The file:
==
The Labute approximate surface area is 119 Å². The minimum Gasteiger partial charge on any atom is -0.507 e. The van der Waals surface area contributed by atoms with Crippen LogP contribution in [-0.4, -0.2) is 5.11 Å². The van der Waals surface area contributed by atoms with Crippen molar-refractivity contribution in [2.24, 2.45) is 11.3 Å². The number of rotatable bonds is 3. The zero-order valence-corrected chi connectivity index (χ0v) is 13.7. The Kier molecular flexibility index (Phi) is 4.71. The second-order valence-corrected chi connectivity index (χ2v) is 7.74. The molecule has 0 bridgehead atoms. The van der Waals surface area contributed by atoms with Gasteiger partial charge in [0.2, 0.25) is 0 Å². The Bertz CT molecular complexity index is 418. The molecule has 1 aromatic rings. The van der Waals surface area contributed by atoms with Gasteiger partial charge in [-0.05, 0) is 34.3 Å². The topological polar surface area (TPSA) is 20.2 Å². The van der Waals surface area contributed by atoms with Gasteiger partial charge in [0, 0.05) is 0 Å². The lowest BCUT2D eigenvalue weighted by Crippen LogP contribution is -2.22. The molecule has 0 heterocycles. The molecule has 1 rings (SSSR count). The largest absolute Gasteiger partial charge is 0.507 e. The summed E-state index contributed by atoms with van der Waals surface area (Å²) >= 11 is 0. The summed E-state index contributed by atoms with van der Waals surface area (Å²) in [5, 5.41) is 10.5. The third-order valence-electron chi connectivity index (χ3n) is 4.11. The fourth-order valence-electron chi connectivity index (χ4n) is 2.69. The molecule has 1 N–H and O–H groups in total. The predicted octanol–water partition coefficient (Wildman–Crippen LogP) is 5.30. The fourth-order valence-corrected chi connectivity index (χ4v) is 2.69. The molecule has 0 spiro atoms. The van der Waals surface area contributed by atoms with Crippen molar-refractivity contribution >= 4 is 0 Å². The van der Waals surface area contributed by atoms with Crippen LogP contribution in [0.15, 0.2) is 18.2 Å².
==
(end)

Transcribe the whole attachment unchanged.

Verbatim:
The Labute approximate surface area is 119 Å². The minimum Gasteiger partial charge on any atom is -0.507 e. The van der Waals surface area contributed by atoms with Crippen LogP contribution in [-0.4, -0.2) is 5.11 Å². The van der Waals surface area contributed by atoms with Crippen molar-refractivity contribution in [2.24, 2.45) is 11.3 Å². The number of rotatable bonds is 3. The zero-order valence-corrected chi connectivity index (χ0v) is 13.7. The Kier molecular flexibility index (Phi) is 4.71. The second-order valence-corrected chi connectivity index (χ2v) is 7.74. The molecule has 0 bridgehead atoms. The van der Waals surface area contributed by atoms with Gasteiger partial charge in [0.2, 0.25) is 0 Å². The Bertz CT molecular complexity index is 418. The molecule has 1 aromatic rings. The van der Waals surface area contributed by atoms with Gasteiger partial charge in [-0.05, 0) is 34.3 Å². The topological polar surface area (TPSA) is 20.2 Å². The van der Waals surface area contributed by atoms with Gasteiger partial charge in [0, 0.05) is 0 Å². The lowest BCUT2D eigenvalue weighted by Crippen LogP contribution is -2.22. The molecule has 0 heterocycles. The molecule has 1 rings (SSSR count). The largest absolute Gasteiger partial charge is 0.507 e. The summed E-state index contributed by atoms with van der Waals surface area (Å²) >= 11 is 0. The summed E-state index contributed by atoms with van der Waals surface area (Å²) in [5, 5.41) is 10.5. The third-order valence-electron chi connectivity index (χ3n) is 4.11. The fourth-order valence-electron chi connectivity index (χ4n) is 2.69. The molecule has 1 N–H and O–H groups in total. The predicted octanol–water partition coefficient (Wildman–Crippen LogP) is 5.30. The fourth-order valence-corrected chi connectivity index (χ4v) is 2.69. The molecule has 0 spiro atoms. The van der Waals surface area contributed by atoms with Crippen molar-refractivity contribution >= 4 is 0 Å². The van der Waals surface area contributed by atoms with Crippen LogP contribution in [0.15, 0.2) is 18.2 Å².